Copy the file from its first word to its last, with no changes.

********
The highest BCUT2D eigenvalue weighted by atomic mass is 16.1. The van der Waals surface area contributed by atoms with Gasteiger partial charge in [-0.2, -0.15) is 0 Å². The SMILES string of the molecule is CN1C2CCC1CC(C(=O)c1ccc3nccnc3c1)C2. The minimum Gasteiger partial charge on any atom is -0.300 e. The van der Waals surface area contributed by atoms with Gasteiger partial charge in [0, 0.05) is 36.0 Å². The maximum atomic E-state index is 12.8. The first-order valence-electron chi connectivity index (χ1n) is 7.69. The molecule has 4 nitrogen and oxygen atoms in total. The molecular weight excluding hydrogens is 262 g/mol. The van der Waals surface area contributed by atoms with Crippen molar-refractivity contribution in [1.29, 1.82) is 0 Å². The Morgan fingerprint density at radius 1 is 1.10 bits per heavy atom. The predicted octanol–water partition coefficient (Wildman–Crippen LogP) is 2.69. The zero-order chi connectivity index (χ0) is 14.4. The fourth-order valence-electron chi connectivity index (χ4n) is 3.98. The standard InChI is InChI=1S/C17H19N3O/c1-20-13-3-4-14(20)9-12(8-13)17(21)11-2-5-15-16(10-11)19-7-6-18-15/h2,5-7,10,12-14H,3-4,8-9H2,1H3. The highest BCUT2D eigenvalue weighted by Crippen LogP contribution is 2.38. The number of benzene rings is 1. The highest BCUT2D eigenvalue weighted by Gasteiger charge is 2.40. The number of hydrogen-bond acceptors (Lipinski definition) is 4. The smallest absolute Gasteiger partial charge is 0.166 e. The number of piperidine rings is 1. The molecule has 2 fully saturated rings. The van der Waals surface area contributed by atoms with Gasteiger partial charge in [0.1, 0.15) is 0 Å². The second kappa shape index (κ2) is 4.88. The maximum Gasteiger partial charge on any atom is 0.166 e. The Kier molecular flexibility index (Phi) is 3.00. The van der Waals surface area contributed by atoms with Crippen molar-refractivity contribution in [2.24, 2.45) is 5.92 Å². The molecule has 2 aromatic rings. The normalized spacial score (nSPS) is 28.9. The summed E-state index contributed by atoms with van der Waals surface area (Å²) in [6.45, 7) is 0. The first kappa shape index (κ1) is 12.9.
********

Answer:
The highest BCUT2D eigenvalue weighted by atomic mass is 16.1. The van der Waals surface area contributed by atoms with Gasteiger partial charge in [-0.2, -0.15) is 0 Å². The SMILES string of the molecule is CN1C2CCC1CC(C(=O)c1ccc3nccnc3c1)C2. The minimum Gasteiger partial charge on any atom is -0.300 e. The van der Waals surface area contributed by atoms with Gasteiger partial charge in [0, 0.05) is 36.0 Å². The maximum atomic E-state index is 12.8. The first-order valence-electron chi connectivity index (χ1n) is 7.69. The molecule has 4 nitrogen and oxygen atoms in total. The molecular weight excluding hydrogens is 262 g/mol. The van der Waals surface area contributed by atoms with Crippen molar-refractivity contribution in [1.29, 1.82) is 0 Å². The Morgan fingerprint density at radius 1 is 1.10 bits per heavy atom. The predicted octanol–water partition coefficient (Wildman–Crippen LogP) is 2.69. The zero-order chi connectivity index (χ0) is 14.4. The fourth-order valence-electron chi connectivity index (χ4n) is 3.98. The standard InChI is InChI=1S/C17H19N3O/c1-20-13-3-4-14(20)9-12(8-13)17(21)11-2-5-15-16(10-11)19-7-6-18-15/h2,5-7,10,12-14H,3-4,8-9H2,1H3. The highest BCUT2D eigenvalue weighted by Crippen LogP contribution is 2.38. The number of benzene rings is 1. The highest BCUT2D eigenvalue weighted by Gasteiger charge is 2.40. The number of hydrogen-bond acceptors (Lipinski definition) is 4. The smallest absolute Gasteiger partial charge is 0.166 e. The number of piperidine rings is 1. The molecule has 2 fully saturated rings. The van der Waals surface area contributed by atoms with Gasteiger partial charge in [0.1, 0.15) is 0 Å². The second kappa shape index (κ2) is 4.88. The maximum Gasteiger partial charge on any atom is 0.166 e. The Kier molecular flexibility index (Phi) is 3.00. The van der Waals surface area contributed by atoms with Crippen molar-refractivity contribution in [2.24, 2.45) is 5.92 Å². The molecule has 2 aromatic rings. The normalized spacial score (nSPS) is 28.9. The summed E-state index contributed by atoms with van der Waals surface area (Å²) in [6.45, 7) is 0. The first kappa shape index (κ1) is 12.9.